A non-profit teaches a soil education program to combat the farmer suicide epidemic in rural India.
By Tejal Heblekar, and edited by Eileen Mello
A few kilometers from the Bay of Bengal in the Indian state of Orissa, rural farmers have gathered around a microscope to see what lies hidden in the ground. The Hummingbird Project, an American based non-profit organization, has equipped a soil laboratory with a microscope and resources for visiting farmers to test the quality of their farm’s soil and learn specific organic methods for improving its health. Farmers are eager to use the lab resources to test their samples and excitedly look from the microscope to the computer, watching the enhanced images of microbes moving throughout the soil. Proud chemical farmers are shocked to discover their samples — white and chalky with synthetic fertilizer salts and residues and reeking like chemicals — have no biodiversity like that found in samples from farms employing organic techniques.
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March 21, 2013
The Hummingbird Project will be visiting Bloomfield College to discuss organic and sustainable farming as it impacts the global economy. The nonprofit organization trains farmers in developing nations on sustainable, earth-friendly organic farming practices
Members of the project will be at the college on Monday, March 25 to present to the Cultural Psychology class at 4:00 p.m. in College Hall 135. On Tuesday, March 26, the representatives will meet with the Green Hearts Movement members at the cooperative garden for a discussion on soil regeneration, composting and raised-bed gardening. At 4:00 p.m. that day, the members of the Hummingbird project will give a presentation in the Shelby Room of the library about their work in Africa and India.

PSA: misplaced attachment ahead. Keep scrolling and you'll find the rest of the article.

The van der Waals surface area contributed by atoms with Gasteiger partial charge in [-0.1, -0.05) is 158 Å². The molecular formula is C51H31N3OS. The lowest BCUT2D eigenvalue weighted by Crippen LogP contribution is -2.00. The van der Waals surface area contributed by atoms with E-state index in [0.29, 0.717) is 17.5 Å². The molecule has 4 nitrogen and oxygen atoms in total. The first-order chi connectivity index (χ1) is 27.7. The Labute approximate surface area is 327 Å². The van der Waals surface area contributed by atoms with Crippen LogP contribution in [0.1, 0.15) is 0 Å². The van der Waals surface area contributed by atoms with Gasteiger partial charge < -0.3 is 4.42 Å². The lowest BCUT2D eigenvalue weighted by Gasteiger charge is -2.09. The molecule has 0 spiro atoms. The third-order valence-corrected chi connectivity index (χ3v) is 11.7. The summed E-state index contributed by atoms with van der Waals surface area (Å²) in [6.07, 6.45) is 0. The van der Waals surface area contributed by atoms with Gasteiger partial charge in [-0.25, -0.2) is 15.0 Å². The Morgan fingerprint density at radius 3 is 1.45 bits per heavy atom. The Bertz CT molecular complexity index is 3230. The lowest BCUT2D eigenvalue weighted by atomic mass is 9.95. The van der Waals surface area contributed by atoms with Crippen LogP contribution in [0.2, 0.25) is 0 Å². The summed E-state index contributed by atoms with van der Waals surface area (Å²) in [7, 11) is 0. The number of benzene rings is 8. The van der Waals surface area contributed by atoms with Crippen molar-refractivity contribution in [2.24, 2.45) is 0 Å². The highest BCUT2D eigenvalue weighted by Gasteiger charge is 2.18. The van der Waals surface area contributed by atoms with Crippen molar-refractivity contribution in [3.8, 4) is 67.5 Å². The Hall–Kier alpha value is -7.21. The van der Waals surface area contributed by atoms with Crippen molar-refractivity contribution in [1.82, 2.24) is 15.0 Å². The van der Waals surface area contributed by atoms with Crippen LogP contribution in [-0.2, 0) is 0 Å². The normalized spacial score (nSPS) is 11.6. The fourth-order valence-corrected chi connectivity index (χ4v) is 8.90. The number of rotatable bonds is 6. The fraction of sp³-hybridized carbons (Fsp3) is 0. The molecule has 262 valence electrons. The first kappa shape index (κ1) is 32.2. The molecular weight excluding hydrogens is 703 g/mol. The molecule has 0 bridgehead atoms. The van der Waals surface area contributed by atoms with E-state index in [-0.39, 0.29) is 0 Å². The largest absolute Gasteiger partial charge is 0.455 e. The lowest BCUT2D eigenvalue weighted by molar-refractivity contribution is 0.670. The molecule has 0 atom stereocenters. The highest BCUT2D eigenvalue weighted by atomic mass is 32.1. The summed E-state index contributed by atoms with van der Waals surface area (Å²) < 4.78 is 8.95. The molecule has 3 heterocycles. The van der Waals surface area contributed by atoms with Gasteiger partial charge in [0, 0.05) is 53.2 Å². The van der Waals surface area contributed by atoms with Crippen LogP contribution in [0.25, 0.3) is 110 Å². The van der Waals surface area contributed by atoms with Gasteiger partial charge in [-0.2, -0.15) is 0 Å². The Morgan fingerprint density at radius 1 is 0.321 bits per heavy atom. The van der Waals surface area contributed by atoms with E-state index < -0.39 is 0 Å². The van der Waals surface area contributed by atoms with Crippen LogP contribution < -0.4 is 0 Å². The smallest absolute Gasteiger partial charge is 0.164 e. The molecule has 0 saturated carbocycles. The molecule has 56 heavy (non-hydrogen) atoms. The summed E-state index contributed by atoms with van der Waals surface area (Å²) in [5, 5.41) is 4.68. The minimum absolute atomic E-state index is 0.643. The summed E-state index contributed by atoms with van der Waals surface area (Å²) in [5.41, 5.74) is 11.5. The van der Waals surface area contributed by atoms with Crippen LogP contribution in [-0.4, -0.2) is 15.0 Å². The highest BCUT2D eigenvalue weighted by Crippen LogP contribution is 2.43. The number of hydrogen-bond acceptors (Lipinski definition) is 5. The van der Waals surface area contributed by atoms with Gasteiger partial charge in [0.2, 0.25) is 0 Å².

The Hummingbird Project aims to create sustainable farming systems that strengthen communities by helping farmers get productive yields without having to resort to chemical farming. Working with Navdanya, a network of seed harvesters and organic producers in India, the Hummingbird Project trains farmers in techniques to keep their farms viable using available organic materials to grow crops without genetically modified seeds.
The visit is thanks to the efforts of Dr. Rashmi Jaipal, a psychology professor who uses her summers to visit social justice organizations around the world.
March 26, 2013
WISER, the Women in Science and Engineering Roundtable, will host its annual fundraiser dinner April 3. The event will benefit the organization’s adopted public school in Bangalore, India, through the nonprofit organization Soujanya Sevashrama (SEVA) and its international outreach program, “Nurture a School Annually.”
The dinner will be from 7 to 9:30 p.m. in the Thwing Center Spartan Room. Admission is $6 for students and $7 for faculty and staff.
Jaipur Junction will cater the dinner, which will feature performances by Dhamakapella and talks by Rekha Srinivasan (WISER faculty adviser) and Marilyn McHugh (co-founder of the Hummingbird Project).
To learn more about the SEVA international outreach initiative, contact Megan Milne at firstname.lastname@example.org.